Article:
First video from our recent conference in NYC is ready to go! Jamin Warren’s presentation still has people buzzing, and I’m sure you’ll agree that it makes a whole lot more sense with the accompanying Powerpoint–the laughs especially. Don’t forget to check out Jamin’s full-time gig, Kill Screen:
The first of a slew of conference videos is here, Aaron’s ridiculously inspired talk from Texas! Many thanks, again, to Mark and David Babikow for making this possible:
An incredibly heartfelt thank-you to everyone who helped put on this year’s conference in NYC, especially our friends at Calvary St. George’s. We couldn’t be more grateful for how it all went. We are excited to announce that next year’s NY Conference will take place April 14-16, 2016!
Once again we are making the recordings available at no charge; we only ask that those who were not able to attend this year consider making a donation to help cover the cost of the event. Download links are followed by an in-line player for each recording. Almost everything was videotaped, and we’ll…
Thanks again, so much, to all the volunteers, speakers, and attendees of our 2015 New York Conference! Recordings and videos are on their way, but for now, here’s what we featured this year on our conference book table. A bunch of familiar suspects with a few new additions (for more Recommended Reading, click here):
W.H. Auden, The Dyer’s Hand and Other Essays
T.S. Eliot, The Cocktail Party
Mary Karr, Sinners Welcome: Poems
Flannery O’Conner, The Complete Stories
J.D. Salinger, Franny and Zooey
Ted Scofield, Eat What You Kill
Oscar Wilde, De Profundis: The Ballad of Reading Gaol and Other Writings
The Economist wrote an obituary for Robert Farrar Capon after his death in 2013, and they had this to say about the food writer/theologian’s style of life:
Mr Capon had no time for strict scorekeeping, in the kitchen or anywhere else. Grace, not willpower, dealt with sin: Jesus came to save the world, not to judge it. Showy piety, legalism and quietism were all abominations, almost as much as the cheap oil and harsh flavours of phoney ethnic food.
His own scorecard had some blots. Divorce from the mother of his six children cost him his parish on Long Island and his…
Life’s a mess. This is incontrovertibly true, no matter who you are. Some of us are better at hiding it (hedge fund managers, Dalai Lamas, me) than others (Kardashians, hacky-sack players, you), but we’re all a mess. We all want to be able to put our mess behind us; to start over. We all want a clean slate; to be washed. That’s why we’re coming to New York (a place that is truly a mess…I’m looking at you, trash night…er, rat night)…David Zahl (a mess) has promised us a conference that will tell us about this mythical creature: the cleaned…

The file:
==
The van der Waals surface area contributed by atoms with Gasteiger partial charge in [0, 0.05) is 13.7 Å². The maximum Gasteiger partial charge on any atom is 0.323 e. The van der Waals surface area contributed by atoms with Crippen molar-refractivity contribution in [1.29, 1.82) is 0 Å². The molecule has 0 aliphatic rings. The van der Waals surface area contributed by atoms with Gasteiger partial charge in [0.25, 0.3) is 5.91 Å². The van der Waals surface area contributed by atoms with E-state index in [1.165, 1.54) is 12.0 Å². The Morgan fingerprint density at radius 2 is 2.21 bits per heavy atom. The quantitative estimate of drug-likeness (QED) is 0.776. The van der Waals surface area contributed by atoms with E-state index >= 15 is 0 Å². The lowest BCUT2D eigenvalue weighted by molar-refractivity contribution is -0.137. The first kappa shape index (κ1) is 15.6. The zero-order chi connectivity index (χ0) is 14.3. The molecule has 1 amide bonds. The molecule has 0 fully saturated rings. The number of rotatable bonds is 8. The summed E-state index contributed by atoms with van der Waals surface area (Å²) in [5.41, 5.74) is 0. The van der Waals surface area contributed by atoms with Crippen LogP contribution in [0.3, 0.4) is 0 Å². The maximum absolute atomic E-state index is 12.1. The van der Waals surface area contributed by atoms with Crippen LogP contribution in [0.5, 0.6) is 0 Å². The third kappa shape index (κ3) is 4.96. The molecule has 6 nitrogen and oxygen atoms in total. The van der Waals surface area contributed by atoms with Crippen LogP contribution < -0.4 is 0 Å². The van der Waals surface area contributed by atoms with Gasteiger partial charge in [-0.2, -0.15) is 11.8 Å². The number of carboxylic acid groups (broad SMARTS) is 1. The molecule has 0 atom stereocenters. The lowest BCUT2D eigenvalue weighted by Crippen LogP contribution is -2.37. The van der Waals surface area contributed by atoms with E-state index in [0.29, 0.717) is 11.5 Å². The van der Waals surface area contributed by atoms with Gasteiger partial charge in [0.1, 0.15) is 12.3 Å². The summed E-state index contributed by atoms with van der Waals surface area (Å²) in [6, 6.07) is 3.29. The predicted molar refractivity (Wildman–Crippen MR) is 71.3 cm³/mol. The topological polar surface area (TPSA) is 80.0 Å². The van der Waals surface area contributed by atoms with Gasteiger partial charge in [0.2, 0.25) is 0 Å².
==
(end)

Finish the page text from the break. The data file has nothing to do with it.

This talk came from Keith Pozzuto, the minister for spiritual formation at Christ Church in Tyler. To listen to the other talks we posted earlier in the week, go here.
One of the bishops who ordained me told me the story of how he became a bishop. It is a perfect example of a work in failure: He started in England as a parish priest and found it to be very exhausting, so he found that there was a parish that was open in the country in northern Spain. Looking for a better climate and sensing a call, he moved himself and…
This conference preview comes from Ted Scofield.
Of the Seven Deadly Sins, it’s the last one on our list. Number seven, at the bottom, out of sight, out of mind. Anger, pride, gluttony, laziness, lust and envy — we’ll cop to all of those sins, but greed?
What? Who? Me?
Research shows that most of us agree: Greed is someone else’s problem, not mine. Wall Street fat cats are greedy, welfare freeloaders are greedy, millenials, baby boomers, short people, tall people, those people over there, anybody but me! During this breakout session at the upcoming Mockingbird conference (Friday, April 17, 10:30am), together we’ll explore how…
A Texas-sized thank-you to everyone who helped put on our conference in Tyler last month, especially the fabulous–and ridiculously ecumenical–steering committee, led by the indefatigable Matt Magill. Huge thanks to all the sponsors as well: B3 Ministries, Bethel Bible, Christ Episcopal, Porch Culture Coffee Roasters, and True Vine Brewery, not to mention Mark and David Babikow, who once again came to our rescue on the A/V front. Vielen dank to Richard Dvorak for taking such awesome photos, too.